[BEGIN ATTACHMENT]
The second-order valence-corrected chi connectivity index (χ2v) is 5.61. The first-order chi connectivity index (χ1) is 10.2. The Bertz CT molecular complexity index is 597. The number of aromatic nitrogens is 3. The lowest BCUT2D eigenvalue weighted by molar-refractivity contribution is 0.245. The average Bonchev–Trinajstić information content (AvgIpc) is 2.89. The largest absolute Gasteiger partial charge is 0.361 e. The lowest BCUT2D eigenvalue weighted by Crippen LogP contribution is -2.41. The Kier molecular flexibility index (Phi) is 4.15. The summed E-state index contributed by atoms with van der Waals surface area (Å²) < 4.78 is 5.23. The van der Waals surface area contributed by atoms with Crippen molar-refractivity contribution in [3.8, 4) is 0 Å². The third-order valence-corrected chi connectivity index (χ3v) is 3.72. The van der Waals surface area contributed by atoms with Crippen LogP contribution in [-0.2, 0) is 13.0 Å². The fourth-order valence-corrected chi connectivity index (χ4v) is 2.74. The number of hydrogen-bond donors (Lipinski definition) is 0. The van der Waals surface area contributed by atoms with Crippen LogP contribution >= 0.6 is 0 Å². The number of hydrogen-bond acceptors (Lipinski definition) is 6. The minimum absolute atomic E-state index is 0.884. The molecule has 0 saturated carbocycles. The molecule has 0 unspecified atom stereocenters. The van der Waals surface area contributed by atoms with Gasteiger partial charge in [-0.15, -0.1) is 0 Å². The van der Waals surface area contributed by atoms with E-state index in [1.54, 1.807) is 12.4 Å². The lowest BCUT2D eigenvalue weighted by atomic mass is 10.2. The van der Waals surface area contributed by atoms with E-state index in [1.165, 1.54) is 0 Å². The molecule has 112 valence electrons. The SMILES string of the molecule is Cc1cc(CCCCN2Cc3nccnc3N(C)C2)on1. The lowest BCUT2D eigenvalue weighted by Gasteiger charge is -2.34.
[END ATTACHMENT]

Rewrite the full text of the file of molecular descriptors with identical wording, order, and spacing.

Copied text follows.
The second-order valence-corrected chi connectivity index (χ2v) is 5.61. The first-order chi connectivity index (χ1) is 10.2. The Bertz CT molecular complexity index is 597. The number of aromatic nitrogens is 3. The lowest BCUT2D eigenvalue weighted by molar-refractivity contribution is 0.245. The average Bonchev–Trinajstić information content (AvgIpc) is 2.89. The largest absolute Gasteiger partial charge is 0.361 e. The lowest BCUT2D eigenvalue weighted by Crippen LogP contribution is -2.41. The Kier molecular flexibility index (Phi) is 4.15. The summed E-state index contributed by atoms with van der Waals surface area (Å²) < 4.78 is 5.23. The van der Waals surface area contributed by atoms with Crippen molar-refractivity contribution in [3.8, 4) is 0 Å². The third-order valence-corrected chi connectivity index (χ3v) is 3.72. The van der Waals surface area contributed by atoms with Crippen LogP contribution in [-0.2, 0) is 13.0 Å². The fourth-order valence-corrected chi connectivity index (χ4v) is 2.74. The number of hydrogen-bond donors (Lipinski definition) is 0. The van der Waals surface area contributed by atoms with Crippen LogP contribution >= 0.6 is 0 Å². The number of hydrogen-bond acceptors (Lipinski definition) is 6. The minimum absolute atomic E-state index is 0.884. The molecule has 0 saturated carbocycles. The molecule has 0 unspecified atom stereocenters. The van der Waals surface area contributed by atoms with Gasteiger partial charge in [-0.15, -0.1) is 0 Å². The van der Waals surface area contributed by atoms with E-state index in [1.54, 1.807) is 12.4 Å². The lowest BCUT2D eigenvalue weighted by atomic mass is 10.2. The van der Waals surface area contributed by atoms with E-state index in [1.165, 1.54) is 0 Å². The molecule has 112 valence electrons. The SMILES string of the molecule is Cc1cc(CCCCN2Cc3nccnc3N(C)C2)on1. The lowest BCUT2D eigenvalue weighted by Gasteiger charge is -2.34.